We’re not shy when it comes to shouting out 1623 Farnam’s biggest assets. Being centrally located in Omaha, Nebraska, in the middle of the U.S. (and at the confluence of major fiber lines) automatically gives our carrier-neutral, 80,000-square-foot data center distinct connectivity advantages — but we don’t stop there.

At our interconnection facility, we know the power of connectivity, which is why we’ve built a robust ecosystem that includes 60 carriers — and a whole lot more. A major part of that ecosystem is Omaha IX, our privately owned and managed on-site Internet Exchange. Many of our partners, including ISPs, carriers and content providers, have leveraged peering at the Omaha IX for better speed, control and optimized performance — ultimately providing a better user experience. Plus, they’re finding peering to be so advantageous that they want more.

Earlier this year, for example, Hurricane Electric upgraded its port from 20G to 100G, and the California-based ISP is hardly alone in choosing to take its peering capacity up a notch. A host of content providers and hyperscalers are in the process of or have already purchased additional ports.

Check out a running list of recent updates here (and read up on recent expansion news and more):

The reasons why these organizations are pushing for more peering are clear at Omaha IX. You can see when traffic at the IX spikes because a popular new video game is released or during major live sporting events. Peering at the exchange allows these high-bandwidth events to be even better experiences for customers, and our partners are seeing how that brings value in this ever-competitive broadband market.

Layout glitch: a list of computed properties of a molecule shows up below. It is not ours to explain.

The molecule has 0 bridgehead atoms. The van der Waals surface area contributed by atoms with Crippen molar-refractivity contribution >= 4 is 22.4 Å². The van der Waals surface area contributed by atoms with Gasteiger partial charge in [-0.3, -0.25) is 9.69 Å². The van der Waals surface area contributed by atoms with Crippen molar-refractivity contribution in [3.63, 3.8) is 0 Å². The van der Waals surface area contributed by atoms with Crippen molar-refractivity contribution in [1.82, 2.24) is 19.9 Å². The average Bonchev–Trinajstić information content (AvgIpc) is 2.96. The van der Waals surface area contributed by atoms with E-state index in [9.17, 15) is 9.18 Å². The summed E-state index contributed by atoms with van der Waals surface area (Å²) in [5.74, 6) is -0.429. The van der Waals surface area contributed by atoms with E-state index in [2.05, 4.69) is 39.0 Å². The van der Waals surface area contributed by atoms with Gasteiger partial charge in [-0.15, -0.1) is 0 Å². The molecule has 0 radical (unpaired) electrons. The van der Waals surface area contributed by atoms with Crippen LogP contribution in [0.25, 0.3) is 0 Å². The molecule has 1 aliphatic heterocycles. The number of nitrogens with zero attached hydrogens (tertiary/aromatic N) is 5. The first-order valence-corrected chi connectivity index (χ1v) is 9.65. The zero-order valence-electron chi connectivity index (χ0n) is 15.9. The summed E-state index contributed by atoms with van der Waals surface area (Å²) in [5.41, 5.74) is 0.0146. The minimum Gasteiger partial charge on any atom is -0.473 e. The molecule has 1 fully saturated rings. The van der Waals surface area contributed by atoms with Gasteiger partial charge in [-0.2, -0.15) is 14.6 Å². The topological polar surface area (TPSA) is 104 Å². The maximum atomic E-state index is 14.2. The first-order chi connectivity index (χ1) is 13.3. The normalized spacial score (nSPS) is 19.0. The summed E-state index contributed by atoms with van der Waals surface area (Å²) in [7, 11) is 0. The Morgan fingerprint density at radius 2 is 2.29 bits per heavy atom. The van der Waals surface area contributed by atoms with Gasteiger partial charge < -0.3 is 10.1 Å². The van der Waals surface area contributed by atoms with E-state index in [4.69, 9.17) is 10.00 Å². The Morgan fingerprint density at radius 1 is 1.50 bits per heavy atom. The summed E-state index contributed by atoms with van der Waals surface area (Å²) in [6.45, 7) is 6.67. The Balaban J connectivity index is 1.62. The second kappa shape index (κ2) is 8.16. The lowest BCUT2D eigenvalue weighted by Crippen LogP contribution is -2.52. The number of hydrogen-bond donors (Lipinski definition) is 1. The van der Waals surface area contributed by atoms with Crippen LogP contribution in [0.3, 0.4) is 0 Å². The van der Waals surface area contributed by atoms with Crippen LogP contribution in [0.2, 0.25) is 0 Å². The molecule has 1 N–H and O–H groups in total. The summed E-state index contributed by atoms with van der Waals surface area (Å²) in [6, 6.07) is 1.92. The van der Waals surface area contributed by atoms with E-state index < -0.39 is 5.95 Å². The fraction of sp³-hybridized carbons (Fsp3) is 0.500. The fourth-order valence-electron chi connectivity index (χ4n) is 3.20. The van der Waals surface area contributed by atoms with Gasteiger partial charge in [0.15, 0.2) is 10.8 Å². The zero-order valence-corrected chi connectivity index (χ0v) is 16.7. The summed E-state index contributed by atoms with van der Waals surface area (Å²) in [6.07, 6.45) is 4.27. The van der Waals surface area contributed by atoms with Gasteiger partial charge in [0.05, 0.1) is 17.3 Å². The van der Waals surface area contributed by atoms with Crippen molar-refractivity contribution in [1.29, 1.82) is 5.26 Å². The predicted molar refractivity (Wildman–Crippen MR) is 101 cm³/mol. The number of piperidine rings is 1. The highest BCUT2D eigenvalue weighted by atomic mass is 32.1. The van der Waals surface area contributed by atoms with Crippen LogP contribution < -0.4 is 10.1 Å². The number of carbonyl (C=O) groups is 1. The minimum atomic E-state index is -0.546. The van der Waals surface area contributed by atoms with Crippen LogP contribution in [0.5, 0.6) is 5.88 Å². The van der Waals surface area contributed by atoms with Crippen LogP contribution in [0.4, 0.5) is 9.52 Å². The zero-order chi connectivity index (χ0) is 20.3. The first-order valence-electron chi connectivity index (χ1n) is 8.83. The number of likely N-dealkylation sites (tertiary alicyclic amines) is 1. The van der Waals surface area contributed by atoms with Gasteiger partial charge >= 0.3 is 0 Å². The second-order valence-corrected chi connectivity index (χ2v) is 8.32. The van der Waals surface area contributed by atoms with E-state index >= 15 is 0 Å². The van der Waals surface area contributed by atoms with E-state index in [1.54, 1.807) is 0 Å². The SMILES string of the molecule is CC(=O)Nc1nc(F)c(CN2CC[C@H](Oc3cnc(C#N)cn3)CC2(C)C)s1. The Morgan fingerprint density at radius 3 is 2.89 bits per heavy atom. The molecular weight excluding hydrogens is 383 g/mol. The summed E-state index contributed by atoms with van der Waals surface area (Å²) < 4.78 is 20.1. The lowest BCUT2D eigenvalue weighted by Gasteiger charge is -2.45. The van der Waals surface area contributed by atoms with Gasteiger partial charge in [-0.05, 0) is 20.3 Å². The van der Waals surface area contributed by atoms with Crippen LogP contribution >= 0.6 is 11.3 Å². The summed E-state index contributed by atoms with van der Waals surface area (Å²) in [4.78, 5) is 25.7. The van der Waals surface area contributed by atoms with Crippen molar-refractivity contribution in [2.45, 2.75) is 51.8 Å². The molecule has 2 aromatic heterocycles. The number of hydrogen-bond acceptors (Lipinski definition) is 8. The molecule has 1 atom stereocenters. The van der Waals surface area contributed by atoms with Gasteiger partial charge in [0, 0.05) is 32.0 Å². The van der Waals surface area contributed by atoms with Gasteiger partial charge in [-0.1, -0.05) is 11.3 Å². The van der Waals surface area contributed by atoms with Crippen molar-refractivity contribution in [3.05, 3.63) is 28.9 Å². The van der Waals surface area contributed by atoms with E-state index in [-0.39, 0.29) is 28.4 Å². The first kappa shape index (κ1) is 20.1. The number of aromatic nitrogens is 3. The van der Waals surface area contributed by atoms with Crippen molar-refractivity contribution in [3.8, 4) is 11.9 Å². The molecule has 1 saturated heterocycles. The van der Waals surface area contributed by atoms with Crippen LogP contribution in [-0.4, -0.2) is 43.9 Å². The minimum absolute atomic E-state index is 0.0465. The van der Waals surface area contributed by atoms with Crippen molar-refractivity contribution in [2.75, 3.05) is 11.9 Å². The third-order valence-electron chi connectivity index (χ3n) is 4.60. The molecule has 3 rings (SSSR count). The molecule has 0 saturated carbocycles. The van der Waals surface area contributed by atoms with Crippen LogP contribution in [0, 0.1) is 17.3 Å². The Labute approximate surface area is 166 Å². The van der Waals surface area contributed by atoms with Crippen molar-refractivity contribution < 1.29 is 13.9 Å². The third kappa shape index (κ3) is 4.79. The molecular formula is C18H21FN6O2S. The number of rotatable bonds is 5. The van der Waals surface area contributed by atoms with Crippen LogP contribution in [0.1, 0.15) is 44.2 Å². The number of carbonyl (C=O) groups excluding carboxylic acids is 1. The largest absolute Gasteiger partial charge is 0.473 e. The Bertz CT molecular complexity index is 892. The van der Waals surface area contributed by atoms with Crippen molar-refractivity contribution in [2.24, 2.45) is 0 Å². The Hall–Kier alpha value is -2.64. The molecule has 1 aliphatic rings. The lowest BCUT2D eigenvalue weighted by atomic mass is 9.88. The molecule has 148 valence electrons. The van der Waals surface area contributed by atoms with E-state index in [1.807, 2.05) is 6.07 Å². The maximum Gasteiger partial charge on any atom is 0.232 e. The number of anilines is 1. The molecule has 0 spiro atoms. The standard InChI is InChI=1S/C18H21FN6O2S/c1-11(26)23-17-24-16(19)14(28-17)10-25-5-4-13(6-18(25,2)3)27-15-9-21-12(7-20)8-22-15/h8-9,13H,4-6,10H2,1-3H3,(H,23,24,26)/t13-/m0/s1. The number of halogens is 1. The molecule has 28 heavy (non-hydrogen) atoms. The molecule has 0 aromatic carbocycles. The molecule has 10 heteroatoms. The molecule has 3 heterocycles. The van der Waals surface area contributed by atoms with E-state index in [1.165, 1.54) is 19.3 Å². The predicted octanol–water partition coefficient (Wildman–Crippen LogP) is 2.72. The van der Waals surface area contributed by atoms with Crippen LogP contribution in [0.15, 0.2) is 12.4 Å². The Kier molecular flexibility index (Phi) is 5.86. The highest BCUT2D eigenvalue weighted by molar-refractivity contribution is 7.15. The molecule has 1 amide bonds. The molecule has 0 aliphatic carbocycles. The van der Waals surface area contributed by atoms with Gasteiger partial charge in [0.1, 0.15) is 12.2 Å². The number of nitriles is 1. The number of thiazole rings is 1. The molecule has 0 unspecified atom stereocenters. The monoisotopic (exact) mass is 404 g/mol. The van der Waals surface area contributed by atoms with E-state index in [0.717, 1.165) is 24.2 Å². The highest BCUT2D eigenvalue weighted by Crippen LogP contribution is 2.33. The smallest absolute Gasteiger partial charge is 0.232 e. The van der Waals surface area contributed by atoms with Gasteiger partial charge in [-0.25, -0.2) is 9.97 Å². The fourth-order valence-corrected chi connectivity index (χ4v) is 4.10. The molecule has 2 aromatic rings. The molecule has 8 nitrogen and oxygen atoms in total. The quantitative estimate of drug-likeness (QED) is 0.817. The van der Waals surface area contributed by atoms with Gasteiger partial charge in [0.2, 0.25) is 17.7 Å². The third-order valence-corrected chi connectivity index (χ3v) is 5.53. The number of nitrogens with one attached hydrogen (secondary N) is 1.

What’s exciting for us is that this will continue to grow — with 400G ports next on the horizon — as connectivity demands increase organically and with the growing requirements of ultra-low latency applications, including cloud gaming, AI and VR. And yet, with all the success companies have had with peering, even some of the largest, most well-known companies in the world, we often find the concept is foreign to many businesses. For the record, it’s when two independent networks directly connect in an IX to exchange traffic, foregoing traditional third-party transit providers as intermediaries.

We’re always interested in finding new ways to deliver added value, expertise or points of interest … which leads us to an exciting announcement:

We’ve just launched an informational, collaborative new video podcast series: Partners in Peering.

Each episode, we will tackle a new topic in peering with various guests, including some of our partners.

We are taking suggestions on what topics to cover and would love to hear from anyone interested in appearing as a guest. Watch the first episodes of Partners in Peering here. To learn more about weighing the costs and benefits of peering, check out our ebook.